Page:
Negros Oriental residents on Monday expressed gratitude to President Rodrigo Duterte for having done much to uplift their lives over the past five years of his administration.
As the Chief Executive delivered his sixth and last State of the Nation Address (SONA), the people in the province expressed hope that the remaining year of his term would bring more programs and projects to fruition and further improve the economy and the people’s standard of living.
In an interview with the Philippine News Agency, Dumaguete-based businessman Edward Du, the president of the Philippine Chamber of Commerce and Industry (PCCI) for Central Visayas, said three things in the SONA have made them hopeful of the economy bouncing back from the coronavirus disease 2019 (Covid-19) pandemic.
“I am happy that in his (Duterte’s) last SONA, he mentioned the e-governance law, plus the foreign investments amendment where restrictions are relaxed, and the creation of the national task force on job creations,” Du said in mixed English and Cebuano dialect. “If these three will be realized in the remaining 11 months or so of his administration, maybe next year we can recover already” from the economic slump brought about the pandemic.
It has been years since e-governance (electronic governance) has been discussed and “we have been pushing for it, but sad to say that local government units (LGUs) are still not going digital and it slows down business processes,” he noted.
Du cited as an example the e-BOSS or electronic Business One-Stop Shop where permits and other requirements are done online rather than through manual processes, which to date has not been introduced in Negros Oriental.
He hoped that LGUs would now heed the call of the President to go digital in order to make the country competitive in the global market.
Dr. Adolf Aguilar, chief of the Youth Formation Division of the Department of Education here, also expressed hope that Duterte’s “priority bill, the e-governance act will be approved into law”.
“This will greatly help improve the delivery of basic services and cut the red tape in the bureaucracy,” he said.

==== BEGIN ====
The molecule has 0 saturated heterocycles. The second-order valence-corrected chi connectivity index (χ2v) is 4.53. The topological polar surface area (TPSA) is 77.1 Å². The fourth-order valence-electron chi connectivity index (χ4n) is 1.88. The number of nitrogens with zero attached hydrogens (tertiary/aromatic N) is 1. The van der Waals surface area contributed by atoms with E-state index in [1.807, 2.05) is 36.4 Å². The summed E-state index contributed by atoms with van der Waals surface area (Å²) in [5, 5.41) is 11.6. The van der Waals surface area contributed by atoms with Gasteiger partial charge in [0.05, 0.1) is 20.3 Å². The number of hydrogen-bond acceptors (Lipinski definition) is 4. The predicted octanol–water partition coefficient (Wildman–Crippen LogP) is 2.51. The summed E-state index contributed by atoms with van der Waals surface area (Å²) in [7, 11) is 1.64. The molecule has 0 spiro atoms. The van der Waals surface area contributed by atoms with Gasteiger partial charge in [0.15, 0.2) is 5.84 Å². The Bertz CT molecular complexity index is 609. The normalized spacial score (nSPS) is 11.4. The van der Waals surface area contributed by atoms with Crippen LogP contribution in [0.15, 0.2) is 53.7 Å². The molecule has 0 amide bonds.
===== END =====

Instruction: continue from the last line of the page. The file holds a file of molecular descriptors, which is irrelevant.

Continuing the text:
Golda Estrosas, an orphan who is a student of the Negros Oriental State University (NORSU) here, thanked the President for the free education that she now enjoys.
Estrosas and her siblings have to work odd jobs to tide them over, but she is determined to earn a college degree to alleviate their situation. She said it would have been impossible for her to enroll at NORSU were it not for the free tuition now being offered by the government.
“I look forward to seeing my other siblings also enrolling at this state-run university and we thank President Duterte for thinking of the less privileged who could not afford a college education,” Estrosas said.
Jimslyn Pelagio, a “kasambahay” (household worker), also thanked the President for the infrastructure projects that were put in place over the years by his administration.
Her family lives in a mountain barangay in Jimalalud town, which is some 100 kilometers north of this capital city. She said they are now enjoying easy access to the town proper because of concrete roads, a far cry from many years back when mountain villages were hardly accessible even by motorcycles.
Also, they are now enjoying electricity and water, necessities that were absent during the years prior to the current administration.
Farah Gentuya, provincial director of the Department of the Interior and Local Government (DILG), for her part, said “the SONA this year is a worthy, almost three hours long rundown of the legacy of change of the PRRD (President Rodrigo Roa Duterte) administration.”